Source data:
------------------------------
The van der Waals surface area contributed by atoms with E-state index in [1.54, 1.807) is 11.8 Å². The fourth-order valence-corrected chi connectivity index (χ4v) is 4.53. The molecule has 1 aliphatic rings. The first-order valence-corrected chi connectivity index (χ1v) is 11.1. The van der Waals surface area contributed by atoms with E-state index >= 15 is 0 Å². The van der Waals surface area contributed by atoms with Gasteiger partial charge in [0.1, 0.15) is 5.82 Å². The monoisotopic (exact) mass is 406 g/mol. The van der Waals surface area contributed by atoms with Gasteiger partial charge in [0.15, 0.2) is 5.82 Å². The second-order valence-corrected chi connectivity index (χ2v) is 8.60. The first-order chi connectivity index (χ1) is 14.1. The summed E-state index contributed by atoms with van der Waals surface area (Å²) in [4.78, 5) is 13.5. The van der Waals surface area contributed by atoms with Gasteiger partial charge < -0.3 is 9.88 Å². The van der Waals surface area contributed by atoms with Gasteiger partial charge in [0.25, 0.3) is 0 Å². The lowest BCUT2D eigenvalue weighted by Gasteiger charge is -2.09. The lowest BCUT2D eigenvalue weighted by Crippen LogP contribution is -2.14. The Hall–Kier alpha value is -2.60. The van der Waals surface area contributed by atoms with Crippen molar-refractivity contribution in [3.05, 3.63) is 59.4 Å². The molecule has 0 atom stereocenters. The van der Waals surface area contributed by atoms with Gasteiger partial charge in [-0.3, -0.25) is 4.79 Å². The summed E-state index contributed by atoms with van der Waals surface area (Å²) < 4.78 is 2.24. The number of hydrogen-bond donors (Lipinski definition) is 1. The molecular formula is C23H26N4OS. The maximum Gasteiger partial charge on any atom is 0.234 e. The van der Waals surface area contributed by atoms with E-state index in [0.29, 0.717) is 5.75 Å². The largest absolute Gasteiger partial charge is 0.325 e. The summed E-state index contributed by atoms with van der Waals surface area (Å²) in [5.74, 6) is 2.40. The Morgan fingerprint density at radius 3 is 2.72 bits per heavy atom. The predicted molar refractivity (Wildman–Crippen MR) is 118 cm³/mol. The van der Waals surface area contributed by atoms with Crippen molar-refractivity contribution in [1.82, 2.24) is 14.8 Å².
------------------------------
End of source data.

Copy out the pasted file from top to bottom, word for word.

The van der Waals surface area contributed by atoms with E-state index in [1.54, 1.807) is 11.8 Å². The fourth-order valence-corrected chi connectivity index (χ4v) is 4.53. The molecule has 1 aliphatic rings. The first-order valence-corrected chi connectivity index (χ1v) is 11.1. The van der Waals surface area contributed by atoms with E-state index >= 15 is 0 Å². The van der Waals surface area contributed by atoms with Gasteiger partial charge in [0.1, 0.15) is 5.82 Å². The monoisotopic (exact) mass is 406 g/mol. The van der Waals surface area contributed by atoms with Gasteiger partial charge in [0.15, 0.2) is 5.82 Å². The second-order valence-corrected chi connectivity index (χ2v) is 8.60. The first-order chi connectivity index (χ1) is 14.1. The summed E-state index contributed by atoms with van der Waals surface area (Å²) in [4.78, 5) is 13.5. The van der Waals surface area contributed by atoms with Gasteiger partial charge < -0.3 is 9.88 Å². The van der Waals surface area contributed by atoms with Gasteiger partial charge in [0.25, 0.3) is 0 Å². The lowest BCUT2D eigenvalue weighted by Gasteiger charge is -2.09. The lowest BCUT2D eigenvalue weighted by Crippen LogP contribution is -2.14. The Hall–Kier alpha value is -2.60. The van der Waals surface area contributed by atoms with Crippen molar-refractivity contribution in [3.05, 3.63) is 59.4 Å². The molecule has 0 atom stereocenters. The van der Waals surface area contributed by atoms with Gasteiger partial charge in [-0.3, -0.25) is 4.79 Å². The summed E-state index contributed by atoms with van der Waals surface area (Å²) < 4.78 is 2.24. The number of hydrogen-bond donors (Lipinski definition) is 1. The molecular formula is C23H26N4OS. The maximum Gasteiger partial charge on any atom is 0.234 e. The van der Waals surface area contributed by atoms with E-state index in [0.29, 0.717) is 5.75 Å². The largest absolute Gasteiger partial charge is 0.325 e. The summed E-state index contributed by atoms with van der Waals surface area (Å²) in [5.74, 6) is 2.40. The Morgan fingerprint density at radius 3 is 2.72 bits per heavy atom. The predicted molar refractivity (Wildman–Crippen MR) is 118 cm³/mol. The van der Waals surface area contributed by atoms with Crippen molar-refractivity contribution in [1.82, 2.24) is 14.8 Å².